Developing countries have joined the rapidly growing global system of regional trade agreements (RTAs) over the past years. The drive towards regional integration has advanced with the formation of new markets and groups in Latin America, Africa, Asia, the Middle East and Oceania with few developing countries remaining outside these regional schemes. This volume looks at how 'getting governance right' is a central element for successful RTA implementation, taking stock of the quality and effectiveness of the monitoring of development country RTAs around the world. Organized by the main world regions and primarily focusing on developing country RTAs, the book also includes two case studies focused on monitoring in developed country regional agreements by way of comparison. The contributors operationalize governance in the context of RTA implementation with a more narrow and technical term of 'monitoring' and provide eight important lessons for assessing monitoring around the world.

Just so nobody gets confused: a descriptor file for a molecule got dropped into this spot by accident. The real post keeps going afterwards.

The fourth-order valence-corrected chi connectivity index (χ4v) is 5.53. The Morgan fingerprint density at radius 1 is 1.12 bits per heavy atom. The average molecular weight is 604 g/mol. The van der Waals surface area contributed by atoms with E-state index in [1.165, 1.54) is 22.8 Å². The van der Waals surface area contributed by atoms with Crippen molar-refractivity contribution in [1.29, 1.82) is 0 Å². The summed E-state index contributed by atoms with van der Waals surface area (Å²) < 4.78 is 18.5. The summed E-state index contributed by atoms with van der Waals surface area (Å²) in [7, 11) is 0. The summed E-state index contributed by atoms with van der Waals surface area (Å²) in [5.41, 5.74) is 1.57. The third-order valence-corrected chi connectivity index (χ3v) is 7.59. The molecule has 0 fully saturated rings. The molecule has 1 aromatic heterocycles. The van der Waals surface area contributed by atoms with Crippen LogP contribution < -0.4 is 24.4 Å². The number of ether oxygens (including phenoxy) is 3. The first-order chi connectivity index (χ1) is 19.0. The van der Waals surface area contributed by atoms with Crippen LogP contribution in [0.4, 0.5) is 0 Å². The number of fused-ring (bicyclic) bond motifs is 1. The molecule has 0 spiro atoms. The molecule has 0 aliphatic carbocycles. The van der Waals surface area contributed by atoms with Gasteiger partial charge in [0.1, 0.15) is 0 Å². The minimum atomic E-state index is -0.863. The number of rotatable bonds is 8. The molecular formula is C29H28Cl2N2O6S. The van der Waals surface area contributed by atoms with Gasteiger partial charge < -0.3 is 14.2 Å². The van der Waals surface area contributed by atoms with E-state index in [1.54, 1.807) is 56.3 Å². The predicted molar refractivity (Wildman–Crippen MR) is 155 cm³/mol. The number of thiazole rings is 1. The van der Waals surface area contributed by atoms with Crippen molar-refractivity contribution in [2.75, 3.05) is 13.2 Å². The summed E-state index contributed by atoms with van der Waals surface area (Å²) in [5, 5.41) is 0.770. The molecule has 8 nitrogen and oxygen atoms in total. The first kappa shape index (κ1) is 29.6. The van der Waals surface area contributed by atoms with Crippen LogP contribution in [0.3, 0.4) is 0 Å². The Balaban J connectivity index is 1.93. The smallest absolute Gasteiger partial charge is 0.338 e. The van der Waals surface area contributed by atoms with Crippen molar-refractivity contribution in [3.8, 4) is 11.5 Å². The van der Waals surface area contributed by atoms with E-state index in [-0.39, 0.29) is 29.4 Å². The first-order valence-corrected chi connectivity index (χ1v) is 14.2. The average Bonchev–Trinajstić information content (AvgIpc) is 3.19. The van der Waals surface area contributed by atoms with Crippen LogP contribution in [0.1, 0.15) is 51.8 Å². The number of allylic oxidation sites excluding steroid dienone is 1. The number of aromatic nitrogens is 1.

'...a unique contribution to the literature on regional economic integration among developing countries. It looks behind the legal texts, communiqués and modelling results to provide a picture of how the machinery of integration is working in practice in developing country initiatives across the continents. The result is a most useful compendium of information that is normally difficult to access. Adding to the fascination of the volume is the opportunity it provides to make comparisons between the different groupings of the experiences, approaches and lessons from their regional economic integration efforts.' Robert Scollay, University of Auckland, New Zealand. 'Governing Regional Integration for Development: Monitoring Experience, Methods and Prospects is the premiere book to suggest that member-States of a regional integration bloc do not only commit to the economic programmes of the bloc but, in addition, adhere, collectively, to the sound political, economic and social governance. It does so by providing insights and "best practices" of regional groupings in the various regions around the world. It is a book accessible to all: the academician, the policymaker and the layperson. Contributes significantly to the discourse on regional integration in Africa and therefore strongly recommended.' Robert M. Okello, United Nations Economic Commission for Africa, Ethiopia